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Beating the Online Learning Blues

young girl online school
Hansa Bhargava, MD
November 03, 2020
From the WebMD Archives

I “attended” an educational conference this weekend -- virtually, of course, due to the pandemic. I was online all day on Saturday and Sunday. By the end of each day, I was totally exhausted. The teaching was excellent, but constantly paying attention to a screen was difficult, as was completing all of the online assignments that were required. And I have to admit, finding the assignments on the website, downloading them, and then uploading the completed documents into another file was a real challenge to my organization skills. The whole process left me tired and drained.

The whole experience really made me think: If I, a physician and mom, was drained by the online sessions and experienced challenges finding, completing, and uploading work, where does that leave our kids? Many of them have been keeping this type of pace with online school for 2 months now!

There is no doubt that online school has been not only stressful on parents, but on kids too. Attending to school on a laptop or computer all day is hard. Paying attention and having the organization takes executive functioning skills that many kids don’t develop until their late teens. Add to that the lack of structure -- no “get ready for school” routine, no organized mealtimes, and no afterschool help --  and it becomes a bigger problem. Some families don’t have the luxury of a laptop for every child, or even extra food to compensate for the school lunches that have been missed. Hungry kids can’t focus, so that is an additional challenge.

And then there is the issue of the lack of socialization. Schools being online and most activities being canceled means less socialization, less interaction with friends, and less peer support. Social isolation can contribute to mental health issues like anxiety and depression, and the constant bad news about the pandemic and other issues makes things worse. In fact, a recent APA survey of older gen Z (ages 18-23) showed that 7 out of 10 are depressed. And 50% of teens felt uncertain about their future. Depression, anxiety, and chronic stress mean even less focus and less ability to multitask, which becomes a vicious cycle. Our kids and we, as parents, are in a tough time. Period.

So what can we do as we navigate these challenges?

  • Give your kids a break. This is not the time to expect straight A’s or B’s -- this is not a normal academic year. Our kids are faced with far more hurdles than usual. Instead, be there for them, show that you understand that these are difficult circumstances, have conversations about the news and COVID-19, and try to arrange virtual or outdoor playdates is its safe. What they need right now is support and hugs.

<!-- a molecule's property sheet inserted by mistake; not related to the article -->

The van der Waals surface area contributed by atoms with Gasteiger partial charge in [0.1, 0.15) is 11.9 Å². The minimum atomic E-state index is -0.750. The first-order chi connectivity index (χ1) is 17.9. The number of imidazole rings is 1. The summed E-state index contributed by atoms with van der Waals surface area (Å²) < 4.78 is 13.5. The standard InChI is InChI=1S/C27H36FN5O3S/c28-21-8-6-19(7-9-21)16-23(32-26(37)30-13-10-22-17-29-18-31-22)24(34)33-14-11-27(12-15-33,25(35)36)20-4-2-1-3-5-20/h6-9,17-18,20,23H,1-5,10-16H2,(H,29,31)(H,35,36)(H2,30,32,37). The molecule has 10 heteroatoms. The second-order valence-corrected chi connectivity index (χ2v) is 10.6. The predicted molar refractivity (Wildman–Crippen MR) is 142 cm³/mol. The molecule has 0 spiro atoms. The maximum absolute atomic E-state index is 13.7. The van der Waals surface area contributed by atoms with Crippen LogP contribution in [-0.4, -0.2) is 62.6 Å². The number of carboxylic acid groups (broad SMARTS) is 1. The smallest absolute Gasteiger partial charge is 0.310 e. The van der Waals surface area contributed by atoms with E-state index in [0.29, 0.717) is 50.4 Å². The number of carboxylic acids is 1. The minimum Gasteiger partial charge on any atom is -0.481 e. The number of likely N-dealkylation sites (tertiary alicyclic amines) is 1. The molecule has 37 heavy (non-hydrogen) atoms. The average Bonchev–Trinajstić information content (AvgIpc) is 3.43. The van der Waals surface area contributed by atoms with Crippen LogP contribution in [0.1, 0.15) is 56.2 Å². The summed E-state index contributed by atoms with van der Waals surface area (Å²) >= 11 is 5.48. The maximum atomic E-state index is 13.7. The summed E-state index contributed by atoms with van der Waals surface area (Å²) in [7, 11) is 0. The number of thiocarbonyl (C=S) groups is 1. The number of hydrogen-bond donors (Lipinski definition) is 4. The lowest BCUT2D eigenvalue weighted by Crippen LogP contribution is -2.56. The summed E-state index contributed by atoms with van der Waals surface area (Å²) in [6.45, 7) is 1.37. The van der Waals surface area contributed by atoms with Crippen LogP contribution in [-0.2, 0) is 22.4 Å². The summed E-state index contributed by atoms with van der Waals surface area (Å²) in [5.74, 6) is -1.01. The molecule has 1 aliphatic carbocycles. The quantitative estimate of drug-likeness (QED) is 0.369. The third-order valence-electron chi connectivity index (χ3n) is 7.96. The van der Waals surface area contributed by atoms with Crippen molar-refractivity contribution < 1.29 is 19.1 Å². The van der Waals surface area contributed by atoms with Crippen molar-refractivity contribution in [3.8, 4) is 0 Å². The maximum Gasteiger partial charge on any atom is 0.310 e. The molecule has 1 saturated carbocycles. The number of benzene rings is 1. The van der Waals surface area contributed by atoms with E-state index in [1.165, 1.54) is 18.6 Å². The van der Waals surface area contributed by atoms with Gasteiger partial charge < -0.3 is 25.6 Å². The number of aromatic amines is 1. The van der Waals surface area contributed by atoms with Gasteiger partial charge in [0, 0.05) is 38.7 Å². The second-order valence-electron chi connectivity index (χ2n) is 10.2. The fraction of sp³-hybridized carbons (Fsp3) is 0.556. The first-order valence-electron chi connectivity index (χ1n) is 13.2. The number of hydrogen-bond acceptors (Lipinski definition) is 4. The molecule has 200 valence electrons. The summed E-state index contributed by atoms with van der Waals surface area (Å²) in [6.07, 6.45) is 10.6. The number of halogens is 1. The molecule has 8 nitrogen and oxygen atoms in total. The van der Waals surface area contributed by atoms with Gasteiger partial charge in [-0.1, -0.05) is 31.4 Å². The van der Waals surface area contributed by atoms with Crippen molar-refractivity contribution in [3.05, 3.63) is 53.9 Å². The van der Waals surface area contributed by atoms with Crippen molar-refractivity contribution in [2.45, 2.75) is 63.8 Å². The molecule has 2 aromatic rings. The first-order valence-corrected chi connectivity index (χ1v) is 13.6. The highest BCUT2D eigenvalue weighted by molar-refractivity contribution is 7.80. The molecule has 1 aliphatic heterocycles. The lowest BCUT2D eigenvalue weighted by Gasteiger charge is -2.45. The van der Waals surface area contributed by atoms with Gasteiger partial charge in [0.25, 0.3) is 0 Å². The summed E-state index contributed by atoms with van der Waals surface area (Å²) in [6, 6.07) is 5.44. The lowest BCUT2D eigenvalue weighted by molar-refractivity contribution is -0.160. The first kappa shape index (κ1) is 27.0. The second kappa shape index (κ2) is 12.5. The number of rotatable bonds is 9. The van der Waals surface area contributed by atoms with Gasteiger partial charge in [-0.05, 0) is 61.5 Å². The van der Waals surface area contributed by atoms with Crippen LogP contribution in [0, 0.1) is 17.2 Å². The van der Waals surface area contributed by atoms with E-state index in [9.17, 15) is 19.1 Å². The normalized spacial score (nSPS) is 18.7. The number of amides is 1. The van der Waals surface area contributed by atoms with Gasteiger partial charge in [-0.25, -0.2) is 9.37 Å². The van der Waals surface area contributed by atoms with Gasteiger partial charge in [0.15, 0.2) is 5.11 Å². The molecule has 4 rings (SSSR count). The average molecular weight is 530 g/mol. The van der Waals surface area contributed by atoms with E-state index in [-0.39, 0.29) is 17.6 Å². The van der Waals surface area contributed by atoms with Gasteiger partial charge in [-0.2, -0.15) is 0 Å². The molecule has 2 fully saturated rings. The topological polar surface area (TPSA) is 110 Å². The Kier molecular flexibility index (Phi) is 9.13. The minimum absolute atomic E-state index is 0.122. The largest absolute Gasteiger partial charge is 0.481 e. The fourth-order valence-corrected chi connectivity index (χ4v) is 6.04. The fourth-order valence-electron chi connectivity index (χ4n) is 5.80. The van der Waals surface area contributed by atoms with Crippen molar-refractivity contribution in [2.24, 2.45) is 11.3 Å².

• Communicate with the school. The schools are having a difficult time too, as they are in uncharted waters. My daughter’s school had unrealistic expectations about assignments and tests, so I spoke to them about what we could do to help my daughter complete the assignments, and also about how they might be able to lower their expectations as well. Speaking with your child’s school can help -- teamwork between parents and schools is more important now than ever.
  • Give yourself a break. It’s a really tough time for parents as well. That’s why you need to take time for yourself. Schedule just 30 minutes for yourself every day and take a walk, or go to another room to relax. Take care of your health and sleep. If you are strong, the rest of the family will do better.

And remember, this is temporary. Someday these challenges will be behind us. We have gone through many tough situations in the past -- whether it was a postwar nation, or a post 9/11 nation -- and we have come out shining on the other side. We just need to focus on taking care of ourselves, our families, and others.

Follow me @drhansamd on Instagram and @hansabhargavaMD on Twitter.





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About the Author
Hansa D. Bhargava, MD

Hansa Bhargava, MD, is Chief Medical Officer at Medscape Education and a board-certified pediatrician. She is the author of Building Happier Kids: Stress-busting Tools for Parents. With expertise in parenting, mental health, and pregnancy, she has helped develop the WebMD Baby App and WebMD Pregnancy App. A regular contributor to Forbes, she is frequently interviewed by major news outlets on issues of health and well-being in children. In addition to her work at Medscape Education, she has collaborated with the American Academy of Pediatrics (AAP) and is an elected executive member of the AAP Committee on Communications and Media.

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